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Dave Samojlenko Posts

Shooting 35mm Film in 2017

Last month, I picked up a Pentax P30N 35mm camera for $20 on Kijiji, got some Kodak Gold 200 from Walmart, and shot my first roll of film in over a decade.  Here are a few shots from that roll:

Pentax P30n | Kodak Gold 200 | November 2017

The day we went out for this shoot was a clear day in late fall, so the sun was very low in the sky, creating harsh shadows and difficult shooting conditions, but I managed to get a couple good shots.

Pentax P30n | Kodak Gold 200 | November 2017

The Pentax P30n is a manual-focus camera from the late 80’s.  Having not shot on anything other than an iPhone or point-and-shoot digitals for the better part of fifteen years, it took a bit of getting used to.

Pentax P30n | Kodak Gold 200 | November 2017

I shot most of this roll on aperture-priority mode, just trying to get the hang of remembering to advance the film after each shot, never mind trying to frame, focus, and get a shot before my adorable subject would take off running in another direction.

Pentax P30n | Kodak Gold 200 | November 2017

I love the colours and contrast of film.  I usually have to tweak digital photos to get the colour in Rio’s coat to really pop, not so here.

Pentax P30n | Kodak Gold 200 | November 2017

The camera seemed to have a film-advance issue about mid-roll (see last pic), so there were some shots ruined due to malfunction, a bunch of shots were out of focus (manual-focus newbie), some were just poorly framed by me, and then of course there were a handful where Rio would look away or move just as I snapped.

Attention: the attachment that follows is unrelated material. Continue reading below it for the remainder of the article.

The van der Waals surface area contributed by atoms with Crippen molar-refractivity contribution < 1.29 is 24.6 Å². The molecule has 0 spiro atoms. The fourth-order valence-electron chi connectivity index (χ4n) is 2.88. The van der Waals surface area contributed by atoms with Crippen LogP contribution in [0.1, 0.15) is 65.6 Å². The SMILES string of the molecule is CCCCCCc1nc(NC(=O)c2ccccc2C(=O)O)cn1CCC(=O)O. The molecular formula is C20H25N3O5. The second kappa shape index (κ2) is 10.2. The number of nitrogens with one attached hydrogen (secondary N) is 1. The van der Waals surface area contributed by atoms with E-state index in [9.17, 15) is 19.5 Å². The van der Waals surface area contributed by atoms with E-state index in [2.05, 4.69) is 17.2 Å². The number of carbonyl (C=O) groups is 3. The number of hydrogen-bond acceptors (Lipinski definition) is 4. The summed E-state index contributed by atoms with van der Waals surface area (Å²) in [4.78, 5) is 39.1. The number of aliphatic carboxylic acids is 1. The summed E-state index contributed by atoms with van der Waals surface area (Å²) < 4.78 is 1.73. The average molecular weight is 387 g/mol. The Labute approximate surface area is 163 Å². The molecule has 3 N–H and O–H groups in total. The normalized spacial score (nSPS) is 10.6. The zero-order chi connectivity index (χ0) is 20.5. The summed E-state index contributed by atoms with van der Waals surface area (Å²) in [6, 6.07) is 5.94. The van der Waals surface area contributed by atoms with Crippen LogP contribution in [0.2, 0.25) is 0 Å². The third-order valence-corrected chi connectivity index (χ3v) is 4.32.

Pentax P30n | Kodak Gold 200 | November 2017

These are, of course, the joys and frustrations of shooting on film.  The outcomes can be incredible, but every shot can be a roll of the dice, and you won’t know for certain until the prints (and scans!) come back from the processor, likely days later.

Speaking of processing, there are not a lot of options left in Ottawa when it comes to film processing.  It’s not like you can just pop by the local Fotomat hut or drug store photo counter anymore, they’ve all gone the way of the dodo in these parts.  This roll was processed at GPC Labworks on Bank Street.

All in all, I’m happy with the shots that did turn out, and I’m excited to shoot more film soon!


PHP Caddy v1.3.4

I just pushed out a new version of PHP Caddy today with a bugfix that should make it a lot more stable.

I have been using PHP Caddy as my primary development environment on my PC at work for the last month or so.  At first it was wonderful – stable, fast, easy, as advertised.  But as I got into the swing of using it, I started running into issues with the PHP FastCGI (php-cgi.exe) process crashing and causing 502 Bad Gateway errors – occasionally at first, but more frequently over time until it was barely usable.  I have no idea what causes it to crash, and I have exhausted my google-fu trying to find a cause or solution, until now.

When I first started building PHP Caddy, I had PHP 7.0 installed, and that’s what I’ve been running since.  This week, as the crash frequency was reaching unbearable levels, I decided to try upgrading to PHP 7.1.  Initially, this didn’t make much difference – the crashing continued.  However, in my continuing search for a solution to the problem, I found a reference somewhere that said that PHP 7.1 had added support for running multiple processes on Windows.  This rang a bell, so I looked into it.